While your employees should be fully capable of working under their own merit, keeping the workplace a viable, enjoyable, and current place to be is your responsibility. Forward-thinking and shrewd employees may come forward with advice for you about this every so often. Make sure you’re receptive to their information when it comes your way, as it provides an essential window to their working environment.

While many aspects of your business are your responsibility, we have compiled some of the most important (and some of the most commonly neglected) issues below.

Watch for Gaps

As the manager, supervisor, or boss, you should be on the lookout for any gaps in efficiency in the running of your business. This includes systems that you would normally be responsible for, of course, but it also consists of some of your employees’ duties. Efficiency gaps can include any of the following:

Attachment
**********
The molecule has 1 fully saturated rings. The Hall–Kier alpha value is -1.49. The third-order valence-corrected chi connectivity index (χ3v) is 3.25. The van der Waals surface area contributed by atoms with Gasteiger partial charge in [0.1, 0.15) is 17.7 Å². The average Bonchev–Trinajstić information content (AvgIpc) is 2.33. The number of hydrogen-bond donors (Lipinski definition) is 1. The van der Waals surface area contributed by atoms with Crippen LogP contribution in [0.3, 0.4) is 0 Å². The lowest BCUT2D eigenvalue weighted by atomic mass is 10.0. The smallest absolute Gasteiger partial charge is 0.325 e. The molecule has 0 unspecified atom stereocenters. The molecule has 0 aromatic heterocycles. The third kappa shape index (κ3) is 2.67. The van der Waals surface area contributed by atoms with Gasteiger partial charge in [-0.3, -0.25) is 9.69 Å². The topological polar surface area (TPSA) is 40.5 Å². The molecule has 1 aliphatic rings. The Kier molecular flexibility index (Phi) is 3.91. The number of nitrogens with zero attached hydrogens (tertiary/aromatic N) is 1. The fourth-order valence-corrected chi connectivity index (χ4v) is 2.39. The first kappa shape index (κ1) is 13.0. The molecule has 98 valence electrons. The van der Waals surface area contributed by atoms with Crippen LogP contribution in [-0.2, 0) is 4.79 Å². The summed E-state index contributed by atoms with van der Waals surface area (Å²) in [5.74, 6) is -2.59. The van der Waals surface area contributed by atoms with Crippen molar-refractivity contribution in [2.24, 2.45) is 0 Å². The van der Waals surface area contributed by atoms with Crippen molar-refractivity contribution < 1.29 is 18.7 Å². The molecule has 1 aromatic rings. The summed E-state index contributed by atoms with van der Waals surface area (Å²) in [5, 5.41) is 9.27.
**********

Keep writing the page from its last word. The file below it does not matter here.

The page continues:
• Performance gaps
  • Growth gaps
  • Opportunity gaps
  • Training gaps

The above are relatively self-explanatory, but how you should address each gap varies. Performance gaps and training gaps, for example, come intrinsically from employees, but the other gaps can also be unintentional effects of bad management.

Performance Gaps

Performance gaps refer to when an employee is not measuring up to the expectations placed on them by the company. However, a performance gap can come forth from many different things, and identifying where the problem is will be something between you and your employee. Performance gaps can arise from improper management, laziness, personal issues of the employee, training gaps, and more.